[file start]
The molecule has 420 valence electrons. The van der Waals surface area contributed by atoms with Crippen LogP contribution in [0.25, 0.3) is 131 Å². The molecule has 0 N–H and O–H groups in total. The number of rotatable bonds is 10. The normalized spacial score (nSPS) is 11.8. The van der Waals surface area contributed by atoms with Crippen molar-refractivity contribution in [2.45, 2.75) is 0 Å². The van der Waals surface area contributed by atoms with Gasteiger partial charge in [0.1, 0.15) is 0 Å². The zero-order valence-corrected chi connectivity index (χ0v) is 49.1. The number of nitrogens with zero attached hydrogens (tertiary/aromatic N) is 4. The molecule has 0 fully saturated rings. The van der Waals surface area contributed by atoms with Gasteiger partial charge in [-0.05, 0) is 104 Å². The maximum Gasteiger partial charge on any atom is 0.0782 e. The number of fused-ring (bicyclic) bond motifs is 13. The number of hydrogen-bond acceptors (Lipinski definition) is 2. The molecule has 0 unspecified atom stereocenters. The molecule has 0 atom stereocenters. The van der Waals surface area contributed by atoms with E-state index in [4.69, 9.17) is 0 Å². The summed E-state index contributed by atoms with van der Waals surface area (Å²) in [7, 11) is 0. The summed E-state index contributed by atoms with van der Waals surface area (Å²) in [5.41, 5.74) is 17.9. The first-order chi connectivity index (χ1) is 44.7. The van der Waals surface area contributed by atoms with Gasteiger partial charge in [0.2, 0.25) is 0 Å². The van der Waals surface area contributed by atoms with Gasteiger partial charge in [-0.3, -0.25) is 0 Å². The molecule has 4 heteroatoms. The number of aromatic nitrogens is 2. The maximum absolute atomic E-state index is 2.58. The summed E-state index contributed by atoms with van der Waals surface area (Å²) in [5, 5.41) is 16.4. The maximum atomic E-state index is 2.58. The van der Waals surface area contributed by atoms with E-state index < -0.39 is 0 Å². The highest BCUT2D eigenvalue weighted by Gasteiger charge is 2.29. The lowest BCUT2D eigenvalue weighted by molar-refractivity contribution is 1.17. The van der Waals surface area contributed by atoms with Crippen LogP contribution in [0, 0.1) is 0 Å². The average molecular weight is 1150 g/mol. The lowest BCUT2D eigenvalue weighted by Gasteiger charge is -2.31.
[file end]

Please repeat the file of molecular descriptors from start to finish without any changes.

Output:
The molecule has 420 valence electrons. The van der Waals surface area contributed by atoms with Crippen LogP contribution in [0.25, 0.3) is 131 Å². The molecule has 0 N–H and O–H groups in total. The number of rotatable bonds is 10. The normalized spacial score (nSPS) is 11.8. The van der Waals surface area contributed by atoms with Crippen molar-refractivity contribution in [2.45, 2.75) is 0 Å². The van der Waals surface area contributed by atoms with Gasteiger partial charge in [0.1, 0.15) is 0 Å². The zero-order valence-corrected chi connectivity index (χ0v) is 49.1. The number of nitrogens with zero attached hydrogens (tertiary/aromatic N) is 4. The molecule has 0 fully saturated rings. The van der Waals surface area contributed by atoms with Gasteiger partial charge in [-0.05, 0) is 104 Å². The maximum Gasteiger partial charge on any atom is 0.0782 e. The number of fused-ring (bicyclic) bond motifs is 13. The number of hydrogen-bond acceptors (Lipinski definition) is 2. The molecule has 0 unspecified atom stereocenters. The molecule has 0 atom stereocenters. The van der Waals surface area contributed by atoms with E-state index in [4.69, 9.17) is 0 Å². The summed E-state index contributed by atoms with van der Waals surface area (Å²) in [7, 11) is 0. The summed E-state index contributed by atoms with van der Waals surface area (Å²) in [5.41, 5.74) is 17.9. The first-order chi connectivity index (χ1) is 44.7. The van der Waals surface area contributed by atoms with Gasteiger partial charge in [0.2, 0.25) is 0 Å². The van der Waals surface area contributed by atoms with Gasteiger partial charge in [-0.3, -0.25) is 0 Å². The molecule has 4 heteroatoms. The number of aromatic nitrogens is 2. The maximum absolute atomic E-state index is 2.58. The summed E-state index contributed by atoms with van der Waals surface area (Å²) in [5, 5.41) is 16.4. The maximum atomic E-state index is 2.58. The van der Waals surface area contributed by atoms with E-state index < -0.39 is 0 Å². The highest BCUT2D eigenvalue weighted by Gasteiger charge is 2.29. The lowest BCUT2D eigenvalue weighted by molar-refractivity contribution is 1.17. The van der Waals surface area contributed by atoms with Crippen LogP contribution in [0, 0.1) is 0 Å². The average molecular weight is 1150 g/mol. The lowest BCUT2D eigenvalue weighted by Gasteiger charge is -2.31.